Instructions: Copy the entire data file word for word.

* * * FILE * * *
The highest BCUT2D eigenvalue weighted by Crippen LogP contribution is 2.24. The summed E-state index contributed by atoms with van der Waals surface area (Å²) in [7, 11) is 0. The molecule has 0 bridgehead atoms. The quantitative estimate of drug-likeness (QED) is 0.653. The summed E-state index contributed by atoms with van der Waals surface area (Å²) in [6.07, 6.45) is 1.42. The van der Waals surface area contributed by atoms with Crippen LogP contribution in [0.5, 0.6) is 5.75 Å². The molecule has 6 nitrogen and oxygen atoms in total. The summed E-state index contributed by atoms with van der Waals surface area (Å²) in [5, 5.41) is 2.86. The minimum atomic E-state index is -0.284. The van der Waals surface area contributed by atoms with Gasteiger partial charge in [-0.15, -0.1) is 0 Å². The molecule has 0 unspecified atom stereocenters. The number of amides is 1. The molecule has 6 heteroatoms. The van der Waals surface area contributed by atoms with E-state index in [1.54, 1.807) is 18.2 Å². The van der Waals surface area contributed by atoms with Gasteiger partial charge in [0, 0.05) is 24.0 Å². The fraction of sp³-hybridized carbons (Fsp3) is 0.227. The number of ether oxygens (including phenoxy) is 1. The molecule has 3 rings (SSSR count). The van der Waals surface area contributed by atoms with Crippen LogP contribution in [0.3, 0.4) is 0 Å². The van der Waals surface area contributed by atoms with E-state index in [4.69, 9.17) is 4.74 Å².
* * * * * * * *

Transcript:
The highest BCUT2D eigenvalue weighted by Crippen LogP contribution is 2.24. The summed E-state index contributed by atoms with van der Waals surface area (Å²) in [7, 11) is 0. The molecule has 0 bridgehead atoms. The quantitative estimate of drug-likeness (QED) is 0.653. The summed E-state index contributed by atoms with van der Waals surface area (Å²) in [6.07, 6.45) is 1.42. The van der Waals surface area contributed by atoms with Crippen LogP contribution in [0.5, 0.6) is 5.75 Å². The molecule has 6 nitrogen and oxygen atoms in total. The summed E-state index contributed by atoms with van der Waals surface area (Å²) in [5, 5.41) is 2.86. The minimum atomic E-state index is -0.284. The van der Waals surface area contributed by atoms with Gasteiger partial charge in [-0.15, -0.1) is 0 Å². The molecule has 0 unspecified atom stereocenters. The number of amides is 1. The molecule has 6 heteroatoms. The van der Waals surface area contributed by atoms with E-state index in [1.54, 1.807) is 18.2 Å². The van der Waals surface area contributed by atoms with Gasteiger partial charge in [0, 0.05) is 24.0 Å². The fraction of sp³-hybridized carbons (Fsp3) is 0.227. The number of ether oxygens (including phenoxy) is 1. The molecule has 3 rings (SSSR count). The van der Waals surface area contributed by atoms with Crippen LogP contribution in [0.3, 0.4) is 0 Å². The van der Waals surface area contributed by atoms with E-state index in [4.69, 9.17) is 4.74 Å².